Skin Absorbency & Why Beauty Product Quality Matters

January 15, 2021
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Skin Absorbency & Why Beauty Product Quality Matters

Most people think that if it goes on their skin, it doesn’t matter because it doesn’t get in their body. Skin absorbency is a generally overlooked factor when considering a daily health routine. We’re going to put that to the test today though. Before I dig into the details, take a guess. What percent of the stuff you put on your skin gets absorbed? You might be surprised about what the science says.

Personal Care Product Use

First, let’s look at the number of personal care products we use every day on average. A survey conducted by the Environmental Working Group (EWG) and other public interest or health organizations looked at the habits over 2300 people. They found that the average adult uses 9 products every day and that those products contain 126 unique chemical ingredients. Over 25% of women and 1% of men use at least 15 products every day. Here are some stats from from this study that will blow your mind.

&& 1 out of 13 women and 1 out of 23 men (12.2 million adults) are exposed to known or probable carcinogens every day in their personal care routine.

&& 1 out of 24 women (4.3 million) are exposed to known or probable reproductive and developmental toxins through their personal care routine. This includes ingredients linked to impaired fertility or developmental harm for fetuses or babies. (This stat doesn’t include phthalates exposure which isn’t listed on ingredient lists because it is a component of “fragrance”. Phthalates are estimated to be in 75% of personal care products.)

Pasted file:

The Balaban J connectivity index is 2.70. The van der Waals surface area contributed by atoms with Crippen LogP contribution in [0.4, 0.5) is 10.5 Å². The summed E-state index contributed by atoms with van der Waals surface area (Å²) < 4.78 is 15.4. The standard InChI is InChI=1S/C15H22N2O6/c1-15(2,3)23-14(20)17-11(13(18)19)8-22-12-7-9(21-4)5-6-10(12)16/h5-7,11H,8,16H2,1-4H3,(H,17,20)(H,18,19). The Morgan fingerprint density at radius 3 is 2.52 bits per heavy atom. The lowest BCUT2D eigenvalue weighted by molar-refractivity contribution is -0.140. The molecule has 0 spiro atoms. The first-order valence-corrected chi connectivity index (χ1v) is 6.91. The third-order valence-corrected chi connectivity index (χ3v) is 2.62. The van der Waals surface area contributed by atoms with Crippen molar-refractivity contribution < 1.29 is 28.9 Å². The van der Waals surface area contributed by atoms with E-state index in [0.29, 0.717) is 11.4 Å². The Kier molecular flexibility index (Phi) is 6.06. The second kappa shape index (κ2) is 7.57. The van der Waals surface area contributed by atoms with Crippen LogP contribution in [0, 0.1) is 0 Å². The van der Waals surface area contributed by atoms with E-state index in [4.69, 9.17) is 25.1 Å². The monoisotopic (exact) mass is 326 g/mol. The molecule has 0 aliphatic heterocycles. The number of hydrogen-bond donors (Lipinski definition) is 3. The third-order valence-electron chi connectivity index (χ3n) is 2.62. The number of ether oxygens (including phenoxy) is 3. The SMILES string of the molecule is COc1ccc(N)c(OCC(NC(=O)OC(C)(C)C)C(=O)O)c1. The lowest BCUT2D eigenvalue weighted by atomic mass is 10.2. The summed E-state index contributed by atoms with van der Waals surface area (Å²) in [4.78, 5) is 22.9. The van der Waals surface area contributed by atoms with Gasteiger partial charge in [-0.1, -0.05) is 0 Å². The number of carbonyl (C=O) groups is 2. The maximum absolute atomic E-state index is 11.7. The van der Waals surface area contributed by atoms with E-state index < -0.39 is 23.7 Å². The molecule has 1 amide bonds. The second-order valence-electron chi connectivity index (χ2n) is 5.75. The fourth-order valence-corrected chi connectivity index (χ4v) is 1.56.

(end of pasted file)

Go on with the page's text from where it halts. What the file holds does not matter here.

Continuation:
&& 1 out of 5 adults are (potentially) exposed to all of the top 7 carcinogenic impurities common in personal care products every day. These 7 ingredients are: hydroquinone, ethylene dioxide, 1,4-dioxane, formaldehyde, nitrosamines, PAHs, and acrylamide. (Definitely sounds like these belong in a chem lab, not your bathroom!) Hydroquinone comes out on top for most common exposure. It is a potential contaminant in products used by 94% of women and 69% of men every day.

&& The average woman uses 12 products containing 168 unique ingredients every day. The average man uses 6 products with 85 unique ingredients daily.

Scary, right?? You can see why understanding what your skin is absorbing is super important. If your skin absorbency is even a small percentage, millions of people are taking in tons of really gross and potentially very dangerous chemicals every day without even thinking twice.

How Much Is Skin Absorbing?

One study done back in the ‘80s looked at skin absorbency as it relates to contaminants (specifically, volatile organic compounds, or VOCs) in drinking water. When considering exposure levels and allowed contaminant levels, the government never took skin absorbency into account. They only looked at ingestion. However, this group showed that not only is skin absorbing high level doses of water contaminants but that it could even be the primary route of exposure, even over drinking. They found that depending on the conditions, the skin could absorb 29-91% of the total daily dose of contaminants.